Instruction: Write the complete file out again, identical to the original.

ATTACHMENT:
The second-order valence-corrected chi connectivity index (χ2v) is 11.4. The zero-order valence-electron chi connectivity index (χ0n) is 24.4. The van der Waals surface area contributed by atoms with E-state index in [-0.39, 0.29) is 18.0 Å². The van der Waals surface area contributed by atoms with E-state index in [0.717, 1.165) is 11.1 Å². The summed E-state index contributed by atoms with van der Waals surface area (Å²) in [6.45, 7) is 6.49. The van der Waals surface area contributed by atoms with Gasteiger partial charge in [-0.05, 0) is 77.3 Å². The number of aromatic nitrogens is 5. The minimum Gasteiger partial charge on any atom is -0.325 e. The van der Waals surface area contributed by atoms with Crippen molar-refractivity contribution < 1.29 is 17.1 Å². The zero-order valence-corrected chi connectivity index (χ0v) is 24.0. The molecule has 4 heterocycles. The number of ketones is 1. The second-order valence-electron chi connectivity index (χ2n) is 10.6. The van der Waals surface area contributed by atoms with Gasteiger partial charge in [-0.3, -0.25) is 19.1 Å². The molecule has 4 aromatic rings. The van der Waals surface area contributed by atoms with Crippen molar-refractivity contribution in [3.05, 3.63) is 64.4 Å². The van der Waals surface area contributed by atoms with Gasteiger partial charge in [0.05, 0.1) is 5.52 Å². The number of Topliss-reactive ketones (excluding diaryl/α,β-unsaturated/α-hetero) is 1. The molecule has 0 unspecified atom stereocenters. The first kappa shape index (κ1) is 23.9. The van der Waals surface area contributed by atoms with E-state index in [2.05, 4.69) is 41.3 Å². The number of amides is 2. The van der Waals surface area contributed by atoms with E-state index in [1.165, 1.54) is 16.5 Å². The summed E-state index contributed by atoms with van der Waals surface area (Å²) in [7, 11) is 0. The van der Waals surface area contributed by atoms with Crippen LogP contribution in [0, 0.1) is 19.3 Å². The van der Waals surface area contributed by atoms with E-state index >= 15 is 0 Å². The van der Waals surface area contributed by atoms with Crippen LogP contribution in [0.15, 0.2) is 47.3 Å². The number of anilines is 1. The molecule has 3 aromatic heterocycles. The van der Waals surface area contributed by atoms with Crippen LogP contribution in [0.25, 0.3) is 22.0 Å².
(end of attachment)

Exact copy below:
The second-order valence-corrected chi connectivity index (χ2v) is 11.4. The zero-order valence-electron chi connectivity index (χ0n) is 24.4. The van der Waals surface area contributed by atoms with E-state index in [-0.39, 0.29) is 18.0 Å². The van der Waals surface area contributed by atoms with E-state index in [0.717, 1.165) is 11.1 Å². The summed E-state index contributed by atoms with van der Waals surface area (Å²) in [6.45, 7) is 6.49. The van der Waals surface area contributed by atoms with Gasteiger partial charge in [-0.05, 0) is 77.3 Å². The number of aromatic nitrogens is 5. The minimum Gasteiger partial charge on any atom is -0.325 e. The van der Waals surface area contributed by atoms with Crippen molar-refractivity contribution < 1.29 is 17.1 Å². The zero-order valence-corrected chi connectivity index (χ0v) is 24.0. The molecule has 4 heterocycles. The number of ketones is 1. The second-order valence-electron chi connectivity index (χ2n) is 10.6. The van der Waals surface area contributed by atoms with Gasteiger partial charge in [-0.3, -0.25) is 19.1 Å². The molecule has 4 aromatic rings. The van der Waals surface area contributed by atoms with Crippen molar-refractivity contribution in [3.05, 3.63) is 64.4 Å². The van der Waals surface area contributed by atoms with Gasteiger partial charge in [0.05, 0.1) is 5.52 Å². The number of Topliss-reactive ketones (excluding diaryl/α,β-unsaturated/α-hetero) is 1. The molecule has 0 unspecified atom stereocenters. The first kappa shape index (κ1) is 23.9. The van der Waals surface area contributed by atoms with E-state index in [2.05, 4.69) is 41.3 Å². The number of amides is 2. The van der Waals surface area contributed by atoms with E-state index in [1.165, 1.54) is 16.5 Å². The summed E-state index contributed by atoms with van der Waals surface area (Å²) in [7, 11) is 0. The van der Waals surface area contributed by atoms with Crippen LogP contribution in [0, 0.1) is 19.3 Å². The van der Waals surface area contributed by atoms with E-state index >= 15 is 0 Å². The van der Waals surface area contributed by atoms with Crippen LogP contribution in [0.15, 0.2) is 47.3 Å². The number of anilines is 1. The molecule has 3 aromatic heterocycles. The van der Waals surface area contributed by atoms with Crippen LogP contribution in [0.25, 0.3) is 22.0 Å².